Today’s tidbit comes from a genealogy site that I follow by email – Genea-Musings.com by Randy Seaver. Randy’s site has a lot of practical advice and its often the first place I learn about new records. I’m always happy when records are digitized and come on-line but even more so when the new source might have information about my family.
The new collection doesn’t contain marriage records from all of the counties in Pennsylvania. Notably absent are ones for Lawrence and Fayette county, where most of the Georges and Iacobuccis would have married (unless they eloped to West Virginia!)
There are records for Philadelphia. I remembered that Pasquale George and his second wife, Filomena Ranieri arrived in Philadelphia in August 1914. The ship’s log indicates they were married and I always assumed they got married in Italy. But a quick search of the new database reveals that they also got married in Philadelphia on August 22, 1914.
There are quite a few nuggets of information in this affidavit for a marriage license.
1. Confirmation that Pasquale’s first marriage ended with the death of his wife, in New Castle, one year prior to this marriage. His first wife was Concetta Iavicola. She actually died on January 12, 1914, from complications of childbirth and her daughter was stillborn.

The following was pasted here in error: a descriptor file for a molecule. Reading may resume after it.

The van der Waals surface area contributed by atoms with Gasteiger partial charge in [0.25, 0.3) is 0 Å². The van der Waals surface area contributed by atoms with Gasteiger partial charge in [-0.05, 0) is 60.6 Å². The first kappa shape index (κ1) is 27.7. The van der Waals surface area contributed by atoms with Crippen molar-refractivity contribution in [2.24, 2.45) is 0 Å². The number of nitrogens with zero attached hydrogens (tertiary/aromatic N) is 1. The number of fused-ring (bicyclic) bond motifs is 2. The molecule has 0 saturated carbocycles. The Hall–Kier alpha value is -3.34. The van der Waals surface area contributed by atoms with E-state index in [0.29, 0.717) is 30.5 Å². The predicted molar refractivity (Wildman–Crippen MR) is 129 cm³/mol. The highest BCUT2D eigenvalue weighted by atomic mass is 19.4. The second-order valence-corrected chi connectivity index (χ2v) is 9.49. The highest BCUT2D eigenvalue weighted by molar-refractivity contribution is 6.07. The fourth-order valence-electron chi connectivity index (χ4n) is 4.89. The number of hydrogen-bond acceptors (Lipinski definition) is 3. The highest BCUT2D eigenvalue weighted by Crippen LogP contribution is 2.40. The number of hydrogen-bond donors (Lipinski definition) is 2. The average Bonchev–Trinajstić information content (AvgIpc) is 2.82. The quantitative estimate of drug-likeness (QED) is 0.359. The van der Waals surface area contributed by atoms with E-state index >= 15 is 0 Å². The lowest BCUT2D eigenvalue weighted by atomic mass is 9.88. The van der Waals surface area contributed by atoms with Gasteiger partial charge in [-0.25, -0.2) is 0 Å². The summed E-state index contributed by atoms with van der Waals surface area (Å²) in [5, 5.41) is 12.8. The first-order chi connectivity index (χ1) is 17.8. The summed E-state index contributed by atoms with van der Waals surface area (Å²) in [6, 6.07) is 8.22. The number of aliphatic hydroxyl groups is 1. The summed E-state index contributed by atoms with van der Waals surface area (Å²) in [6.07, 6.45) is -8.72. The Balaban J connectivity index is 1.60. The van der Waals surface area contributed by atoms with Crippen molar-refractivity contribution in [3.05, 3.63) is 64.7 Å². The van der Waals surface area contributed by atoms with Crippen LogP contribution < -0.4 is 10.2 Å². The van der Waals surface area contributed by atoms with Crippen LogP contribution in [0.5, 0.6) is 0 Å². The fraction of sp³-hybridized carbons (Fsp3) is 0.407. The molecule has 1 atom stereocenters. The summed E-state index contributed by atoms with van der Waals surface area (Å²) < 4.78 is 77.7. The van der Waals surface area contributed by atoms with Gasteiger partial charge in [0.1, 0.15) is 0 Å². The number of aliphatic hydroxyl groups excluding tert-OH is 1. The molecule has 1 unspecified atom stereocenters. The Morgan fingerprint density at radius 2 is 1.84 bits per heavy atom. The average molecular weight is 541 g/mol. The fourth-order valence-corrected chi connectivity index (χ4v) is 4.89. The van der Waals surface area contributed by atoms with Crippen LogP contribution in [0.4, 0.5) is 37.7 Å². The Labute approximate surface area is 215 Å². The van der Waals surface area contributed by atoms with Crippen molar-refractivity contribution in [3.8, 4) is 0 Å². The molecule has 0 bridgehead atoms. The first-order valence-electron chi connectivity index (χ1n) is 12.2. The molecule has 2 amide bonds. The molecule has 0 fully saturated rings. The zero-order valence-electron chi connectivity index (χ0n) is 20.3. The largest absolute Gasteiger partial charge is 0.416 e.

2. Confirmation of Pasquale’s birth date as 20 May 1877. This is consistent with most other sources for his birth date.
3. Confirmation of Pasquale’s parent’s names: Nicola Giorgio and Filomena Pace.
4. New information that Pasquale’s mother was dead in 1914 but his father was still alive and working as a laborer in Italy. This will make it easier to find information on Filomena Pace in Italian records because we now know she died before 1914.
5. Confirmation that this was Filomena Ranieri’s first marriage.
6. New information that Filomena Ranieri’s birth date is 30 September1890, which makes her 13 years younger than Pasquale. Not that unusual for many of the marriages I’ve seen, which makes the 9 year difference between Adriano and Custode seem small by comparison.
7. New information that her mother’s maiden name was Di Sandra, her father’s first name is Nicola and her father was a stone mason in Italy.
8. New information that Filomena’s residence was a detention house. WHAT?
I’m not sure what that means exactly but now I have a new mystery to solve. Maybe this means she was temporarily detained by immigration when she arrived in Philadelphia, possibly for a day or two if there was any sign of illness.
Or does it mean that she was in a detention house before she left Italy? And what exactly is a detention house? A quick google search for “detention houses early 1900s Italy” didn’t yield any useful results.
My next step might be to look at some other immigrants’ marriage license affidavits to see how often detention house is listed as someone’s residence. Or to Google – Philadelphia – Detention House 1914.